18 September 2020
I joined Virgin Media just under three years ago as a Disability Programme Manager, working across the business coordinating our activity to transform the experience of our disabled employees and customers, with an emphasis on inclusion, accessibility and equality.
When I started my role, the business was already two years into its five year (2015-2020) sustainability strategy. The team had just completed a company-wide accessibility review, which helped us to identify the areas that we needed to improve on and what we needed to tackle as a priority. We developed a Disability Action Plan to help us manage all the things we needed to achieve, engaging with teams from across the business to help move the dial on disability inclusion for our people and customers.
As our work on the Disability Action Plan has developed and changed, so has my role within the business. All of my positions have been connected by a focus on improving the lives of disabled people, something that is my personal purpose too. I discovered my role and all the work Virgin Media were doing on disability inclusion through LinkedIn, and my story of how I found a job was featured in LinkedIn's first-ever UK TV campaign.
I had never seen a role like this before until I was scrolling on LinkedIn one rainy day in September. It immediately stood out to me, and I was intrigued to find out more. My background is in event and project management, and alongside this, I was building a profile as a disability activist. Throughout my personal life and in my career, I've always integrated inclusion into frameworks, challenged biases and broken down barriers. So if ever there was a perfect for a role for me, it was this one, it enabled me to combine my project management and disability advocacy skills to create real impact.
When you experience disability yourself, like me, and are working on programmes to transform culture, policy and practice on inclusion, explicitly focusing on disability at a company-wide level, it's a unique space to occupy. It really shouldn't be, because disabled people are the ones who understand the solutions to the barriers that disable us. But we're not often part of the core team driving that transformation. Disabled people offer so much untapped societal and economic value, yet it's still a topic that business remains uncomfortable approaching.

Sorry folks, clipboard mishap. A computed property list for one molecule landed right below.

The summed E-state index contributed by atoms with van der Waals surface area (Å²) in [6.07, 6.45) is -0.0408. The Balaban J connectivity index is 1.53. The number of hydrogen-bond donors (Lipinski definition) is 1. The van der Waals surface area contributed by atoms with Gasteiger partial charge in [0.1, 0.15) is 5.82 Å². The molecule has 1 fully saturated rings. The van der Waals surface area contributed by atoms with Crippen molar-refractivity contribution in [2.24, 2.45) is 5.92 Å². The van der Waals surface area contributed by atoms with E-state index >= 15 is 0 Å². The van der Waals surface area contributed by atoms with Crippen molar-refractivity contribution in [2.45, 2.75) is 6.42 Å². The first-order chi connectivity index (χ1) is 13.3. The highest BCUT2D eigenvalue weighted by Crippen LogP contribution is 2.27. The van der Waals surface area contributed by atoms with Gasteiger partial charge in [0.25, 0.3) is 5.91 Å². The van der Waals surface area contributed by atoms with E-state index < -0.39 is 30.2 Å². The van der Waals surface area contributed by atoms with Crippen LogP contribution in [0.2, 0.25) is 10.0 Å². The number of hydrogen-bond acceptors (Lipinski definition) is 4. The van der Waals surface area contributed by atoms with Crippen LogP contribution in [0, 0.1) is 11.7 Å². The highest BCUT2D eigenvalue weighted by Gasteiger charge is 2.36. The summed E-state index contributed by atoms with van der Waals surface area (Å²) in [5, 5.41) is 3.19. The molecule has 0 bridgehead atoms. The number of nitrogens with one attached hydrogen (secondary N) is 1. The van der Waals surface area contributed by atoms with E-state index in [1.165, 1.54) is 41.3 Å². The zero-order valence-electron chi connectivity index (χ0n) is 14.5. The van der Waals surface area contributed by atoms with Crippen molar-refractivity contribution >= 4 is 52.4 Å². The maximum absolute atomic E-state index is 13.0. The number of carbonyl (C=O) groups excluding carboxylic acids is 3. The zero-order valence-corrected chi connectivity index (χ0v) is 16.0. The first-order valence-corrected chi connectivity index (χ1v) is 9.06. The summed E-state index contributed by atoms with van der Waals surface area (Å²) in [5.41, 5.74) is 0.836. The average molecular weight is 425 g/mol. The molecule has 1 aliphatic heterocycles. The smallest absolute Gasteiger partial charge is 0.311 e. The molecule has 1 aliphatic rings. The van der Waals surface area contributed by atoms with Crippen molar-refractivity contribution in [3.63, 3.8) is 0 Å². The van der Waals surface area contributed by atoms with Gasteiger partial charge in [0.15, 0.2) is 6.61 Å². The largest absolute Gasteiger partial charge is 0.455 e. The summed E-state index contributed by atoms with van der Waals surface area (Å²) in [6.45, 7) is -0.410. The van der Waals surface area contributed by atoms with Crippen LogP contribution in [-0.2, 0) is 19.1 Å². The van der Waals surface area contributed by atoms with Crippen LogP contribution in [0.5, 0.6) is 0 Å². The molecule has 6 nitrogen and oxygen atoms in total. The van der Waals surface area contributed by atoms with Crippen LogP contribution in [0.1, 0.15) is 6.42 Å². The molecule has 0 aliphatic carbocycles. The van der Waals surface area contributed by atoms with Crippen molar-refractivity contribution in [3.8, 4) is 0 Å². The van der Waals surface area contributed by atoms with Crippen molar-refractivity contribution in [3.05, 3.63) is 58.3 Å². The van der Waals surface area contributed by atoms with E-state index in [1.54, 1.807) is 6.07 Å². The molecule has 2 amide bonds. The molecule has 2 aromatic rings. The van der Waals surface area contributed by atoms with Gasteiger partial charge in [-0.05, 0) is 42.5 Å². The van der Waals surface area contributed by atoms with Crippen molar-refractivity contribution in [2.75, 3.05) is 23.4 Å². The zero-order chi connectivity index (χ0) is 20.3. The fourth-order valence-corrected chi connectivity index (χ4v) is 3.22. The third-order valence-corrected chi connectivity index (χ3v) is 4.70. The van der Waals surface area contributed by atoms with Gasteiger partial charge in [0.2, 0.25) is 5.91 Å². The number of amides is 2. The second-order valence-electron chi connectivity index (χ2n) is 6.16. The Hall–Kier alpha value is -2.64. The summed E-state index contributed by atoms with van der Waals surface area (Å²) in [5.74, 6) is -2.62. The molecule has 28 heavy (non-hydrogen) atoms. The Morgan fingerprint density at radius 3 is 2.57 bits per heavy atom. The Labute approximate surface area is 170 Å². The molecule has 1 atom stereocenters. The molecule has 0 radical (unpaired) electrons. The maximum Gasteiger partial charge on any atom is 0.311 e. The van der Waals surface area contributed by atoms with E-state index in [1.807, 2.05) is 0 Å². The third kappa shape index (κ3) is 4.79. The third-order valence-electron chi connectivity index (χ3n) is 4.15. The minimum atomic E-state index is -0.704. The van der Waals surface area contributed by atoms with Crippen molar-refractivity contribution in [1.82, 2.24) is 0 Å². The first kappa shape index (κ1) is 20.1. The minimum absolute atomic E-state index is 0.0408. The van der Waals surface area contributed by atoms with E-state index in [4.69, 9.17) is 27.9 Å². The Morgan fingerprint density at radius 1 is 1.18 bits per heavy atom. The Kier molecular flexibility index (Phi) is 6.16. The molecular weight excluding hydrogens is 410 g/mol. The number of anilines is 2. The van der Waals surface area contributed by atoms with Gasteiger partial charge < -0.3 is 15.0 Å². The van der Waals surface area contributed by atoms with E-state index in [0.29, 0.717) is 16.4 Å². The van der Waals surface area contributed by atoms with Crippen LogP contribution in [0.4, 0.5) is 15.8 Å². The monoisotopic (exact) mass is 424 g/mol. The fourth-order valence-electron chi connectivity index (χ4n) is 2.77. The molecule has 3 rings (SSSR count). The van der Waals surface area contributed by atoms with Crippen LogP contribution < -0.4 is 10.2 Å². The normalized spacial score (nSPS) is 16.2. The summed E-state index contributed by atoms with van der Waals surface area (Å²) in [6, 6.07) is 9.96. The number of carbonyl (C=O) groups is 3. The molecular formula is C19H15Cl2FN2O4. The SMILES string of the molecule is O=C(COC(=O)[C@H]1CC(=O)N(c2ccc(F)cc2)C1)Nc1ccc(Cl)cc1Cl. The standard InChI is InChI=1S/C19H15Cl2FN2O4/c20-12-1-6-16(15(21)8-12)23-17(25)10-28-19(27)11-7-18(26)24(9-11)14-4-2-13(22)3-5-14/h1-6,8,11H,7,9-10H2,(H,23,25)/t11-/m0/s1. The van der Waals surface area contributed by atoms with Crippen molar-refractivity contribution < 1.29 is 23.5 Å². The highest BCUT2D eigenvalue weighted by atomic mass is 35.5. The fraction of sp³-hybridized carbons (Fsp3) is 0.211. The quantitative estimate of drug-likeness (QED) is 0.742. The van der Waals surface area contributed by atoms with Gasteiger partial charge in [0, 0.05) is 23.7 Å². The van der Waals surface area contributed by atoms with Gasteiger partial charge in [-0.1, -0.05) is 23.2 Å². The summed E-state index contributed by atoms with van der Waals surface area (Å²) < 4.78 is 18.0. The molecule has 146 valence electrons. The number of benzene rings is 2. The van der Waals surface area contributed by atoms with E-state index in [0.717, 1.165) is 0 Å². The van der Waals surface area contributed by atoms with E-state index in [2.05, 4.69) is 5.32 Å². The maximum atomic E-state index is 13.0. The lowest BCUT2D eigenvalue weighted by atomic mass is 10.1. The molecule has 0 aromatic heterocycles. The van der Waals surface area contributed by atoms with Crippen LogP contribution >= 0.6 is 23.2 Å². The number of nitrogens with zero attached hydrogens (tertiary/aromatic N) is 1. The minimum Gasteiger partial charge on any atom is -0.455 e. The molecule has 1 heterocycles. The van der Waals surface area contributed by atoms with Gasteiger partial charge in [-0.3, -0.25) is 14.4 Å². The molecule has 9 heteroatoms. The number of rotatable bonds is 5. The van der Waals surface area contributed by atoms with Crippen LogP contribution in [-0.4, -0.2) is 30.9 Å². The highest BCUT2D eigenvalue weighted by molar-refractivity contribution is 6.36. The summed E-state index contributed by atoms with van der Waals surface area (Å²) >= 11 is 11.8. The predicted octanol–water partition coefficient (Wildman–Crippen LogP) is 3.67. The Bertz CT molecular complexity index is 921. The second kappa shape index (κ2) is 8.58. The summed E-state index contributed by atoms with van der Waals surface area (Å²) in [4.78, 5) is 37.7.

I'm humbled to be in a position where I'm holding space for others who have experienced barriers across their everyday life from gaining employment to accessing products or services. Over the last five years, we've not only made disability our business, but through focused and strategic partnerships we've been able to:
In addition to our partnerships, we've been busy transforming every part of our business. Some of the things we've changed include having Board-level accountability for disability, updated HR policies, providing new training for managers, and streamlining workplace adjustments to become more inclusive for disabled candidates, our people and customers.
My main reflection from the last three years has been that creating systemic change requires education, teams from across this business and time. Transforming our business and culture towards disability has certainly not happened overnight and we have more to do.
I'm proud to work for a business that is not only is using is brand power and recognition to tackle business issues, but important societal ones too. We need more businesses and leaders to follow suit and help make everyday equality a reality for disabled people.